NSG with storke of a pen can easily give it to pakistan.

applesauce
June 11, 2013 at 05:39

to give some semblence of going by global rules.
that said, the only reason those exports to pakistan got through was because of the US push for a nuclear deal with india which spits in the face of the NPT/NSG(read: done openly rather than convertly)

Mishmael
June 10, 2013 at 23:08

The combined NPT-NSG regime worked until India's "exemption" because the incentives for being within it were great enough to entice states towards good nuclear behaviour. Prospective nuclear states were bribed with access to Australian and Canadian uranium ores and Japanese and French technology, in exchange for complying with a range of approved behabiours. China's inclusion in them secured Chinese committments which could later be verified and used to applaud or criticize the Chinese government over its behaviour. All charges of hypocrasy can be ignored since these were voluntary committments, made in exchange for the goodies of inclusion within the NPT-NSG regime.

 

India's "exemption" turned the incentives strategy on its head. Instead of using them as a carrot for enticing countries towards good behaviour, they were offered directly to India by the US, without the formal procedure of including the other opinions of the existing regime. Ths was obviously because the US feared that it would lose in the NSG due to opposition from newly inducted member China, but also Japan (which typically opposes nuclear shenanegans of all kinds) and various European countries. While India made committments in kind, their effect must be less than a committment made to the NSG, because they were made outside the framework of a membership bid but instead as a bilateral concession to the US. Worse, the "exemption" infuriated the India-wary Pakistanis, who not only (by virtue of the Indian precedent) expected similar exemptions for its nuclear program, but were determined to match India's apparently growing nuclear superiority by trying harder to woo Chinese nuclear investment, as well as directly building more warheads.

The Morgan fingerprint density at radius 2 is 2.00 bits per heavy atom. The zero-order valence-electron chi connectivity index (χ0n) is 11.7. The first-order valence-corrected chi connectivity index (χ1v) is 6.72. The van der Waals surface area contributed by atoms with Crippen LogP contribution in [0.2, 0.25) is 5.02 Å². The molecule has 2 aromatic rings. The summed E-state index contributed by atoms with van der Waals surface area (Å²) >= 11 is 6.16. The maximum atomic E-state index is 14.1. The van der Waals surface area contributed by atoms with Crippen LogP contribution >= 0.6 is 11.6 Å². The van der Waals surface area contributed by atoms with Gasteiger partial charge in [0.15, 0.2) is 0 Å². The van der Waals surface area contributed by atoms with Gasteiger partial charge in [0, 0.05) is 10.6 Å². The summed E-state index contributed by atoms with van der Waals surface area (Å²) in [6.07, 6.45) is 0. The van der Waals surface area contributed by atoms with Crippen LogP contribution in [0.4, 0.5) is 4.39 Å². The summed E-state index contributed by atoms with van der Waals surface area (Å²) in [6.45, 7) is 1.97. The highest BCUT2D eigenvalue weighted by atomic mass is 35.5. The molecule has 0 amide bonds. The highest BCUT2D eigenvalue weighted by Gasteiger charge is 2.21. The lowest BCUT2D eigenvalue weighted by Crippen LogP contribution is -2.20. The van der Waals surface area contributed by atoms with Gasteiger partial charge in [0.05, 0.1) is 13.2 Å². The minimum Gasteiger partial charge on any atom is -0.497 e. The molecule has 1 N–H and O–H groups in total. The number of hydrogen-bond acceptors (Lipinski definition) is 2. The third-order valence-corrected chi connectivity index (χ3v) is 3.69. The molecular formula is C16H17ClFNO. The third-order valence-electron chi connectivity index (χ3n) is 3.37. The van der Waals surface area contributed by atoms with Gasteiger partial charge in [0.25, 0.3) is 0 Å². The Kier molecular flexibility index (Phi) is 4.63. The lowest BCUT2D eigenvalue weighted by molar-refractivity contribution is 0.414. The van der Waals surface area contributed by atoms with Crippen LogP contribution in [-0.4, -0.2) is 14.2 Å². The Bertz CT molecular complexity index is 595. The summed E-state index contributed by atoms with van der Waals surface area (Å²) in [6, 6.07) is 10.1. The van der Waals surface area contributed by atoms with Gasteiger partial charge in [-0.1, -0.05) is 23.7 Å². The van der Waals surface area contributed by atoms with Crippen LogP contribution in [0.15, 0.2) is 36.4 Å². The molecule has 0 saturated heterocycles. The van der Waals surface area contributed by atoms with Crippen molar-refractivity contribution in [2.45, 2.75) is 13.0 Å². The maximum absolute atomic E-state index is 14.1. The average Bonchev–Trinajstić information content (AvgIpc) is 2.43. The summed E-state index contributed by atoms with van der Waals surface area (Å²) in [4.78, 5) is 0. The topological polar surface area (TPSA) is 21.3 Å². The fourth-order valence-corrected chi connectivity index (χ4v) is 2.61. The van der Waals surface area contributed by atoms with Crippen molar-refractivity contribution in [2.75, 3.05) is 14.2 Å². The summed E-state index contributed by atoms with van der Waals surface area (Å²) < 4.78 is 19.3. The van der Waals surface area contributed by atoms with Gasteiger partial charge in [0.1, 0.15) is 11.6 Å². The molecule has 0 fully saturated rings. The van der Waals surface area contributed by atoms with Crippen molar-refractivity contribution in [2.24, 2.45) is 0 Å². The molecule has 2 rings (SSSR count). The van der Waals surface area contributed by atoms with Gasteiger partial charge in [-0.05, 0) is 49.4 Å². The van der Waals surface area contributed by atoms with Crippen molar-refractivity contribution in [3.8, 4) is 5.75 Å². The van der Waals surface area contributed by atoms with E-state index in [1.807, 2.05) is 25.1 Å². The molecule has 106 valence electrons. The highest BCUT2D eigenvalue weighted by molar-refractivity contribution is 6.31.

The two issues discussed in the article are both serious and ultimately regrettable instances of national power politics triumphing over sensible international norms, but it is important to note that one came before the other and was a significant factor in the development of the other. If India was not given its (probably undeserved) access to the goodies of the NPT-NSG regime outside of a framework towards membership, then much of the incentive for the subsequent Chna-Pakistan dynamic simply would not have existed. The "exemption" weakend a venerable and useful international institution, and the Chinese-Pakistani activity exploited that weakness.

Bankotsu
June 10, 2013 at 18:49

Wow, everything is about China these days. So many people are hell bent on taking China down and containing its rising power. lol. What is China doing in the NSG in the first place? 

Share your thoughts

Your Name
required
Your Email
required, but not published
Your Comment
required

Newsletter
Sign up for our weekly newsletter
The Diplomat Brief